The access to phpMyAdmin is controlled by the Apache Virtual Host File for phpMyAdmin that is found here /etc/httpd/conf.d/phpMyAdmin.conf.
By default, this configuration file only allows access to phpMyAdmin from the localhost (127.0.0.1).
In case you want to access it from another machine, you need to modify this file.
Before doing any changes, make a backup of the original file first:

 sudo cp /etc/httpd/conf.d/phpMyAdmin.conf /etc/httpd/conf.d/phpMyAdmin.conf.original;

To enable access only for a specific IP

Edit the Apache Virtual Host File for phpMyAdmin (/etc/httpd/conf.d/phpMyAdmin.conf) and change every reference of 127.0.0.1 with the IP address of the machine you want to give access to.

There should be four lines that you need to change.
In our installation it was the following lines:

  1. 17Require ip 127.0.0.1
  2. 25Allow from 127.0.0.1
  3. 34Require ip 127.0.0.1
  4. 42Allow from 127.0.0.1

Then restart the Apache service to apply the changes:

sudo systemctl restart httpd;

To enable access to any IP

Delete the existing file and create a new one.

sudo rm /etc/httpd/conf.d/phpMyAdmin.conf;
sudo touch /etc/httpd/conf.d/phpMyAdmin.conf;

Using the editor of your choice add the following content and save it:

Alias /phpMyAdmin /usr/share/phpMyAdmin
Alias /phpmyadmin /usr/share/phpMyAdmin

<Directory /usr/share/phpMyAdmin/>
 AllowOverride None
 Options None
 Allow from All
 Require all granted
</Directory>

Then restart the Apache service to apply the changes:

sudo systemctl restart httpd;

Following is the original content of our Apache Virtual Host File for phpMyAdmin (/etc/httpd/conf.d/phpMyAdmin.conf)

phpMyAdmin.conf (compressed) (122 downloads)

$ cat /etc/httpd/conf.d/phpMyAdmin.conf
 # phpMyAdmin - Web based MySQL browser written in php
 #
 # Allows only localhost by default
 #
 # But allowing phpMyAdmin to anyone other than localhost should be considered
 # dangerous unless properly secured by SSL

Alias /phpMyAdmin /usr/share/phpMyAdmin
Alias /phpmyadmin /usr/share/phpMyAdmin

<Directory /usr/share/phpMyAdmin/>
 AddDefaultCharset UTF-8

 <IfModule mod_authz_core.c>
  # Apache 2.4
  <RequireAny>
   Require ip 192.168.0.20
   Require ip ::1
  </RequireAny>
 </IfModule>
 <IfModule !mod_authz_core.c>
  # Apache 2.2
  Order Deny,Allow
  Deny from All
  Allow from 192.168.0.20
  Allow from ::1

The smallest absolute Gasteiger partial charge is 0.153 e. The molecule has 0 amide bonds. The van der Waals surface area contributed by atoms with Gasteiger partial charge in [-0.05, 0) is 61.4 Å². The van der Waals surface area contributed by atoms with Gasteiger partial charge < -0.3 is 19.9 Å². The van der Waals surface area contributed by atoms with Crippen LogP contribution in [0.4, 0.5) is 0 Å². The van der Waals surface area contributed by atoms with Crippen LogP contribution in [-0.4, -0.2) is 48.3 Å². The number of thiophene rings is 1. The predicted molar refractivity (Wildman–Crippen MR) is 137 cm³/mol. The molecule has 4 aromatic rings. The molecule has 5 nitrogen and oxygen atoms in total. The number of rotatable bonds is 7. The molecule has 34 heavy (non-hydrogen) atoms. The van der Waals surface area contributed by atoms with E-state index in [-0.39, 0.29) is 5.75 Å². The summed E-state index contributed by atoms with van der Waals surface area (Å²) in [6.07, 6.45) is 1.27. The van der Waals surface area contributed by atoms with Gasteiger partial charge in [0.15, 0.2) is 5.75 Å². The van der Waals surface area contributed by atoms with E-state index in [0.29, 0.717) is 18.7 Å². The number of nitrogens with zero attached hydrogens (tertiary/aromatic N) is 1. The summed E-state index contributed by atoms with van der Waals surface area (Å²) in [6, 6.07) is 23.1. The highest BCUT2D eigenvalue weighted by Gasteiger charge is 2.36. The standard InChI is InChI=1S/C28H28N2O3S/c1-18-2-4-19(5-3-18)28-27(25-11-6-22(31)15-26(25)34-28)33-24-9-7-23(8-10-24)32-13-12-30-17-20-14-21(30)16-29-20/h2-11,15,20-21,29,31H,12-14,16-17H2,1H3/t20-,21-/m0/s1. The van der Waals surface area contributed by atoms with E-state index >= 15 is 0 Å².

</IfModule>
</Directory>

<Directory /usr/share/phpMyAdmin/setup/>
 <IfModule mod_authz_core.c>
  # Apache 2.4
  <RequireAny>
   Require ip 192.168.0.20
   Require ip ::1
  </RequireAny>
 </IfModule>
 <IfModule !mod_authz_core.c>
  # Apache 2.2
  Order Deny,Allow
  Deny from All
  Allow from 192.168.0.20
  Allow from ::1
 </IfModule>
</Directory>

# These directories do not require access over HTTP - taken from the original
# phpMyAdmin upstream tarball
#
 <Directory /usr/share/phpMyAdmin/libraries/>
  Order Deny,Allow
  Deny from All
  Allow from None
 </Directory>

<Directory /usr/share/phpMyAdmin/setup/lib/>
  Order Deny,Allow
  Deny from All
  Allow from None
</Directory>

<Directory /usr/share/phpMyAdmin/setup/frames/>
 Order Deny,Allow
 Deny from All
 Allow from None
</Directory>

# This configuration prevents mod_security at phpMyAdmin directories from
# filtering SQL etc.  This may break your mod_security implementation.
#
#<IfModule mod_security.c>
#    <Directory /usr/share/phpMyAdmin/>
#        SecRuleInheritance Off
#    </Directory>
#</IfModule>

phpMyAdmin.conf (compressed) (122 downloads)

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PHP: Convert JavaScript-escaped Unicode characters to HTML hex references

There are cases where one might receive in PHP, escaped Unicode characters from the client side JavaScript. According to the RFC it is normal for JavaScript to convert characters to that format and in effect that we receive any character in the escaped format of \uXXXX in PHP.

Any character may be escaped.
If the character is in the Basic Multilingual Plane (U+0000 through U+FFFF),
then it may be represented as a six-character sequence:
a reverse solidus, followed by the lowercase letter u, followed by four hexadecimal digits that encode the character's code point.
The hexadecimal letters A though F can be upper or lowercase.

A sample input you might receive could look like this George\u2019s treasure box instead of George’s treasure box.